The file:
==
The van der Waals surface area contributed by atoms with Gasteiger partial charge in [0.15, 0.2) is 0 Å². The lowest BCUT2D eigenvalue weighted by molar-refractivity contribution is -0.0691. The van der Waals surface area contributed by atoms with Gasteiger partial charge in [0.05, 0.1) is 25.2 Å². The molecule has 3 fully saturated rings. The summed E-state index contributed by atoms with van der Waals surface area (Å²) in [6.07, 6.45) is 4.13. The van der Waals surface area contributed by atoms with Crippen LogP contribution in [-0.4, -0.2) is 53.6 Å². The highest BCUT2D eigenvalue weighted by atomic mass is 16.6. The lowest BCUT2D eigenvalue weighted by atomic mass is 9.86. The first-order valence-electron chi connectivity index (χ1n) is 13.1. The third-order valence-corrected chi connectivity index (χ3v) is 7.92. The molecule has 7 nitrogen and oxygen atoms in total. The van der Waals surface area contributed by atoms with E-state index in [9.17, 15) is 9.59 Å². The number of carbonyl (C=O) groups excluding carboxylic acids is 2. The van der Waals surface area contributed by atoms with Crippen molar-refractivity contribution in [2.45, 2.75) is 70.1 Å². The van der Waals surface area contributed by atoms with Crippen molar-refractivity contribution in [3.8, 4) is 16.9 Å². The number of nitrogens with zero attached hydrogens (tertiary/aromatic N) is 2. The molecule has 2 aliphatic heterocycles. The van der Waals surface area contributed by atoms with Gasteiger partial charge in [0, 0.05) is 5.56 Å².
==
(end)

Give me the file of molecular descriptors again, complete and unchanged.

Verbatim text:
The van der Waals surface area contributed by atoms with Gasteiger partial charge in [0.15, 0.2) is 0 Å². The lowest BCUT2D eigenvalue weighted by molar-refractivity contribution is -0.0691. The van der Waals surface area contributed by atoms with Gasteiger partial charge in [0.05, 0.1) is 25.2 Å². The molecule has 3 fully saturated rings. The summed E-state index contributed by atoms with van der Waals surface area (Å²) in [6.07, 6.45) is 4.13. The van der Waals surface area contributed by atoms with Crippen LogP contribution in [-0.4, -0.2) is 53.6 Å². The highest BCUT2D eigenvalue weighted by atomic mass is 16.6. The lowest BCUT2D eigenvalue weighted by atomic mass is 9.86. The first-order valence-electron chi connectivity index (χ1n) is 13.1. The third-order valence-corrected chi connectivity index (χ3v) is 7.92. The molecule has 7 nitrogen and oxygen atoms in total. The van der Waals surface area contributed by atoms with E-state index in [9.17, 15) is 9.59 Å². The number of carbonyl (C=O) groups excluding carboxylic acids is 2. The van der Waals surface area contributed by atoms with Crippen molar-refractivity contribution in [2.45, 2.75) is 70.1 Å². The van der Waals surface area contributed by atoms with Crippen molar-refractivity contribution in [3.8, 4) is 16.9 Å². The number of nitrogens with zero attached hydrogens (tertiary/aromatic N) is 2. The molecule has 2 aliphatic heterocycles. The van der Waals surface area contributed by atoms with Gasteiger partial charge in [0, 0.05) is 5.56 Å².